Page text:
Hello World for Unreal Engine 4 - Page 1


Index



Setting up with Git/Github

For this project you will need to be install Unreal Engine 4.20.x , have a GitHub account (which is free of charge) as well as GitHub Desktop.


Starting New Git Repository


  1. The first thing we want to do is to clone a github repository and share it. For students this can be done by accepting the classroom invitation (step 2 & 3 below)( on Moodle and for those online you can copy the following repository: UE4HelloWorld then move to step 4.
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  1. Enter the URL you are invited to on Moodle and you will be invited to the github project. It will ask you to accept the project file. You may have to sign up for a github account if you do not already have one. It is free and you doin’t need a paid option. Press the Accept this assignment button and follow the directions.
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  1. Once it is complete you should get a message and it has created a github repository in your project folder with some starter code that I provided:
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  1. Now whether you are in the classroom project or not you can install github desktop. This will allow you to work with github without using command line. Open github desktop and press the Clone a repository from the Internet button:
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  1. Why use source control like Git? It allows for many benefits. You can work offline when there is no internet connection and benefit from most of the features that it offers. When pushing to the server (which you don’t have to do) gives you an automatic backup of all of your work. You can work on another computer that is not your own. It allows for unlimited undos and you can back out of mistakes or corrupted files. It also allows for branching so you can work non-linearly and make major changes without affecting the main project. We will get to all of this but first we need to make sure that the git repository that is on the GitHub server is cloned to your local computer. Now clone the classroom link I gave you (or if you are not a student the link to the repository in step 1). Place it in the default folder if there is room of Documents/github/:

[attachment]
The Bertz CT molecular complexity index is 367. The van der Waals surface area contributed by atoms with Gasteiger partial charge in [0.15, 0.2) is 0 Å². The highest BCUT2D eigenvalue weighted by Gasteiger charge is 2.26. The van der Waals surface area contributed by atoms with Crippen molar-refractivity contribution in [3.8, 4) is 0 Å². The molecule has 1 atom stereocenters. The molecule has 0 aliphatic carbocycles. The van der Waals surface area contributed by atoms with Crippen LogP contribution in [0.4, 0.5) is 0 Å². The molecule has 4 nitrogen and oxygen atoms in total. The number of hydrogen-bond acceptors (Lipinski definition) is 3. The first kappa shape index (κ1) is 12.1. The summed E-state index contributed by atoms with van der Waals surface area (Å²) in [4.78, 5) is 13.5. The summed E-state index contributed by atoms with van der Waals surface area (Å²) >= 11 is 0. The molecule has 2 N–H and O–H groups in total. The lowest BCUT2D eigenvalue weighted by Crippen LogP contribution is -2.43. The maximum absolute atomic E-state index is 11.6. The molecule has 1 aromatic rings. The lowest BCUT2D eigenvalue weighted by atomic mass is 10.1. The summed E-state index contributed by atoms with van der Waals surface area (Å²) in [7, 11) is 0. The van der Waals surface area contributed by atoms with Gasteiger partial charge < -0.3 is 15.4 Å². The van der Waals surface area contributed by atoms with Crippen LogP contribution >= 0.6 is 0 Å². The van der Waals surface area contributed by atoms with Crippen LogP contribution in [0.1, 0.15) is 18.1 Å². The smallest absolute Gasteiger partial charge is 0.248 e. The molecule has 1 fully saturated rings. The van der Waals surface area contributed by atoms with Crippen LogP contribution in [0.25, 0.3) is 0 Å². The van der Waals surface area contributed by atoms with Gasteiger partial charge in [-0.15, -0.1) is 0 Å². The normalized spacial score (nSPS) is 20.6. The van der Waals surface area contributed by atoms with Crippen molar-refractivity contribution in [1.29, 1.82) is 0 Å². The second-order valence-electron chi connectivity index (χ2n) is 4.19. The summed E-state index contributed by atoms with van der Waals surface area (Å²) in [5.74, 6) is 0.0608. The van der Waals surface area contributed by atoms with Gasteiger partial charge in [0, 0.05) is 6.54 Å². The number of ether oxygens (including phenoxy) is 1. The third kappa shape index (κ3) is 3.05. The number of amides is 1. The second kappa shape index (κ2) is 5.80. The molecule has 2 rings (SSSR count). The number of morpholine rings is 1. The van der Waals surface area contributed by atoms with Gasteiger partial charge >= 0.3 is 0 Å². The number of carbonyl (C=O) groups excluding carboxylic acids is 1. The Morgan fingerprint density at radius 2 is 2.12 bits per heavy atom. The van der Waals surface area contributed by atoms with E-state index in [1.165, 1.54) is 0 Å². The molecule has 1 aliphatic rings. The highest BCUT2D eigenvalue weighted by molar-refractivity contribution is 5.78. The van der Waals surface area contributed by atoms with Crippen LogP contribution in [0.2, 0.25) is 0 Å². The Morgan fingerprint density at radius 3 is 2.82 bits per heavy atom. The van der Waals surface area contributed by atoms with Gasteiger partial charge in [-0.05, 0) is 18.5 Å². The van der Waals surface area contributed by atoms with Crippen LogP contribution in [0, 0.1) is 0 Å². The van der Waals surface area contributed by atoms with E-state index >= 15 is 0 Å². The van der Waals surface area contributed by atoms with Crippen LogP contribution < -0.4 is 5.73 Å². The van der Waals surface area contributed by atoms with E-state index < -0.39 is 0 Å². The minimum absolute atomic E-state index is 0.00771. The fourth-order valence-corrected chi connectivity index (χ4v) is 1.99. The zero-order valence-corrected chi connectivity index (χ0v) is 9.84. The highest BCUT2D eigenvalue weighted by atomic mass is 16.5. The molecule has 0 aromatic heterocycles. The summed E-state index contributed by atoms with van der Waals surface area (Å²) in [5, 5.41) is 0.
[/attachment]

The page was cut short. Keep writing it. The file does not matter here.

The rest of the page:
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  1. So now whether you are a student or not you should have a repository or a branch of the exact same files and can continue.
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  1. Now lets take a look at the repository on your github account in your webbrowser. Go to your main page and click on the hello-world repository and you should see three files, a LICENSE, README.md and .gitignore file. which were all created and added by myself. We have a few UE4 files with a blank project file UE4HelloWorld.uproject and a Config folder:
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  1. Click on the .gitignore file and you will see some text that might look like gibberish to you. Don’t worry I will explain it a bit later on. For now it just tells git which files we are not going to be tracking. You can create a git repository directly from Unreal with an appropriate .gitignore or you can get the latest version on github. You can either download it or copy the contents into a new .gitignore file. The MOST IMPORTANT element is that we need the .gitignore file to be in the SAME directory as the .uproject file. All paths are relative to this in the .gitignore file.
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  1. Click on the LICENSE file and you will see the license I am attributing to the content. Now this is just for the content I create. Every asset we use that is part of the Unreal Engine is part of Epic’s UE4 Licensing arrangement:
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  1. Now the README.md is interesting. Click on it and you will see that it is the same file that is included automatically in your main project directory. It is the file that all github users who might look, share and contribute with you is using as the front page to the project. The README.md file uses Markdown. This is what the .md extension stands for. This is a simple markup format that allows you to do some basic markup without having to learn and type html. So it looks formatted on Github:
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  1. But the raw file that you can edit in an editor like Notepad on the PC or Text Edit on the mac. Do not edit this in a word processor like Word as it will leave invisible formatting that will add characters to your readme file that you thought were not there. Press the raw tab to see it:
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  1. You will see it is the same text but it is surrounded by special symbols such as using the back tick ` to display code: if (foo == 3) print ("3");. We put in front the # sign to display the title, ## for the subtitle, * to bullet indent the text for an unordered list and 1. for an ordered list. We can bold text with ** before and after the world/sentence you want bolded.
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  1. Now you should see an exact duplicate of the files you saw on GitHub (in the cloud) locally on your machine. Everytime you push and pull from the online repository it will update you with its latest and you will update the server with your latest. Next up is starting Unreal, concatonating the two projects and doing your first commit and push.
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